Bixby, Our Bear | Teen Ink

Bixby, Our Bear

July 20, 2021
By Wexi BRONZE, Ada, Michigan
Wexi BRONZE, Ada, Michigan
1 article 0 photos 0 comments

Favorite Quote:
"Before I built a wall I'd ask to know/ What I was walling in or walling out,/ And to whom I was like to give offense," - Robert Frost, "Mending Wall"

I closed the car door and paused, vacantly gazing at my reflection in the window of my dad’s car. My father hopped out of the car and turned to me, signaling he was prepared to tackle the task at hand. It was the day after my Abuelo’s funeral, and we had to go to his house and sort through his things.

“Ready?” he asked, carrying a somber expression. 

Only sufficing a nod, I waited for him to take the lead into the jungle of memories that lay in the house looming before me.

We began our journey from the driveway to the narrow brick path that wrapped around the attached garage, leading to the kitchen entrance. The brick trail was decorated with flowers, trees, and bushes surrounding it. My grandparent’s home was not a big house, it was constructed in the ’50s with a simple stature. Even on the inside, it was just simple and outdated with the kitchen’s simple tile floors, counters, and an ancient fridge cluttered with old photos of various family members. As I followed my father into the kitchen, I found myself taking in the familiar scene. The plain, dual chrome kitchen of white and blue was forever burned into my memory. 

“Well,” began my dad, breaking the silence, “I’m gonna go to the basement and start sorting Abuelo’s things,” he said as he opened the basement door, leaving me in the empty house. 

“Okay, I’ll just be up here,” I replied, making my way from the fridge to the living room that possessed a dead atmosphere. 

The memories of when he and I would play pretend, do tasks together, talk, or just sit in each other’s presence put a smile on my face as I reflected on the years gone by. I flowed through the house from room to room and admired the treasures he gained in life. All the relics represented landmarks in his life. The puzzle of who my Abuelo was became clear as I studied the momentos he collected in life.  I kept drifting through the living room, dining room, and foyer. The natural path of the house drifts to the staircase leading to the second floor containing Abuelo’s study, his bedroom and bathroom, and my dad and aunt’s old bedrooms. The creak on the staircase after each step reinforced the house’s age.

Sixty-six years on these stairs, I thought to myself as I climbed the stairs. At the end of the hallway was my grandparent’s old bedroom. As I reached the landing, I turned to face the hallway and immediately spotted a fuzzy face staring back at me in a chair with small, shiny button eyes. I recognized the stuffed bear immediately: Bixby Bear. He belonged to my grandfather and had never moved from the chair he resided in. I ventured the second flight of stairs, my gaze centered on the children’s toy. The memories of when Abuelo would visit rushed back into my mind all at once. Bixby would often ride with his seatbelt on and needed space after the long ride, he was respected like a person. Bixby was Abuelo’s prized possession,  and no one was allowed to take Bixby. He was an old friend, not just a toy.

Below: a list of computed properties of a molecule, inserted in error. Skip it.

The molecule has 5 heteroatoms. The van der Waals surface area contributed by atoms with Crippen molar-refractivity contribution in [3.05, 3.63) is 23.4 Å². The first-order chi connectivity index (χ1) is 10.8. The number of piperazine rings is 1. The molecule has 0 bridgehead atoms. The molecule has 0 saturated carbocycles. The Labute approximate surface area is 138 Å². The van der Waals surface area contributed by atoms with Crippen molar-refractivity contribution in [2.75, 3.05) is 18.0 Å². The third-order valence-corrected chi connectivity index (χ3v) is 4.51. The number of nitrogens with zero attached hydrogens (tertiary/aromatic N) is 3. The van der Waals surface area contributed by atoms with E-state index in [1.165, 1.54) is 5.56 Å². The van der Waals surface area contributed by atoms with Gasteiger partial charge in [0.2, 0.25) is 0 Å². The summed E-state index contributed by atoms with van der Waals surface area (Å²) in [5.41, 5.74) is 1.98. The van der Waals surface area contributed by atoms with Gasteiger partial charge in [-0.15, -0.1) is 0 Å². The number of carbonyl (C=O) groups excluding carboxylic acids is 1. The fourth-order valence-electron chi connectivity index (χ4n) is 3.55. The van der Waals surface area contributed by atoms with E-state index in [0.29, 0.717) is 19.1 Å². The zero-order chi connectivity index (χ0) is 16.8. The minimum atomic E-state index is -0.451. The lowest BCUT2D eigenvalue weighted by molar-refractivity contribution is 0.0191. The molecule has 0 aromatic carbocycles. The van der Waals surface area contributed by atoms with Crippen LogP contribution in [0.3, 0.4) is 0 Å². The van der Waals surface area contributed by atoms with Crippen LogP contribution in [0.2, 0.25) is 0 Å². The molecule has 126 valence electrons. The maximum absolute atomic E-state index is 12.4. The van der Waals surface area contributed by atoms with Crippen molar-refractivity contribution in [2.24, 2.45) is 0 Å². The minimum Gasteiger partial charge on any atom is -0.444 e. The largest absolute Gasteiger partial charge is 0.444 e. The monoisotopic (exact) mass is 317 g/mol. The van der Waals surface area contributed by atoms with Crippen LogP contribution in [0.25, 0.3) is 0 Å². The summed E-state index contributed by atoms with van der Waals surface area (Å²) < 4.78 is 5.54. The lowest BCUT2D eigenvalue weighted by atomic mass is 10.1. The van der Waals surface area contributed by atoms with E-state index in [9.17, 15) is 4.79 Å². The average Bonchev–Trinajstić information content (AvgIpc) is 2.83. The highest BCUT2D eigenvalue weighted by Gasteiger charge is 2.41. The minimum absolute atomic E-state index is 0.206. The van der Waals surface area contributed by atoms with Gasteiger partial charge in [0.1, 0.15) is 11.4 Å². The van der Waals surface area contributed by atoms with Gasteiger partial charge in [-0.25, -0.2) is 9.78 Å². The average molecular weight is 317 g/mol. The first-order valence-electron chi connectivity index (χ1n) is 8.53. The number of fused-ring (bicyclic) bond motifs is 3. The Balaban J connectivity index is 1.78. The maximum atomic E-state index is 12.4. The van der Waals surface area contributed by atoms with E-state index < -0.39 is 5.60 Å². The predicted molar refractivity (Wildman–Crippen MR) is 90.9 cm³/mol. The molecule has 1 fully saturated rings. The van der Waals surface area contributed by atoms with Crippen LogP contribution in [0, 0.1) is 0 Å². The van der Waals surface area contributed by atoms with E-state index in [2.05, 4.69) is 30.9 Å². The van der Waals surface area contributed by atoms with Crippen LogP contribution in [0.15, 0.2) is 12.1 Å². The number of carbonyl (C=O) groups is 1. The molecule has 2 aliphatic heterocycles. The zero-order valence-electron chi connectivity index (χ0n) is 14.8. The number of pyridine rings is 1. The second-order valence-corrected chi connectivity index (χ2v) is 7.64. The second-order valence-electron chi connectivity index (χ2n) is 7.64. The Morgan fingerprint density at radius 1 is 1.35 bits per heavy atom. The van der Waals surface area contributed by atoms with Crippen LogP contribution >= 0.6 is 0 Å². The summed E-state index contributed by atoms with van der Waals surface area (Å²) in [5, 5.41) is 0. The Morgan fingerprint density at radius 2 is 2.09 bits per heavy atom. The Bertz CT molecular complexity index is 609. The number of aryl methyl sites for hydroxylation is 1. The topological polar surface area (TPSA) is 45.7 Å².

“Lexi?” I heard my dad call out while he closed the door to the basement. “Where’d you go?” he questioned as he rounded the dining room corner and ascended the stairs, interrupting my thought. I turned to see my father smiling back at me. 

“Y’know,” he began, “Bixby was a gift to Abuelo.” 

“What?” I questioned, confused. Abuelo and his furry companion were always together as a package, the thought of a time where they weren’t together shocked me. “Where did he get him?” I inquired. 

“Well,” my dad smiled longingly as he began his answer, “when Aunt Edith went to Europe, she knew Abuelo was going to miss her. So, she got him Bixby and said ‘when you miss me, hug this bear and think of me,’” he spoke as he approached the bear.

 Edith, my aunt, died at twenty-five and I never met her, all I knew of her were the stories relayed back to me. 

“You reminded him a lot of Edith, and when she died he was heartbroken. It was a difficult time for him, but when you were born it was like he had his daughter back,” he said with a smile. He chuckled as he continued, “I know he would want you to have Bixby,” he said as he picked up the bear and turned back to me. 

As my dad extended his arms where he held the bear, I found myself speechless. As I grabbed the bear and held him I felt the warm embrace of an old friend. The bears eyes, though lifeless, contained a warmth and comfort only found in family. I brought Bixby close to my chest in a tight embrace, the fake fur prickling against my face, then headed out into the hallway, together.

The author's comments:

This was written as the first assignment in my AP Language and Composition class. The assignment was to write a personal narrative about an event/trip that impacted us, and I decided to write about my late Abuelo. After turning in this assignment, my teacher told me to try to get it published.

It's been a few years since my Abuelo passed, but I wrote this because I still think of him. It made me realize that even though I only knew him as Abuelo, there was so much more to him that I never got to learn until after his death. I learned the hard way to cherish the people around you while they're here. There's so much I'll never know about him, but he'll always be with me through Bixby.

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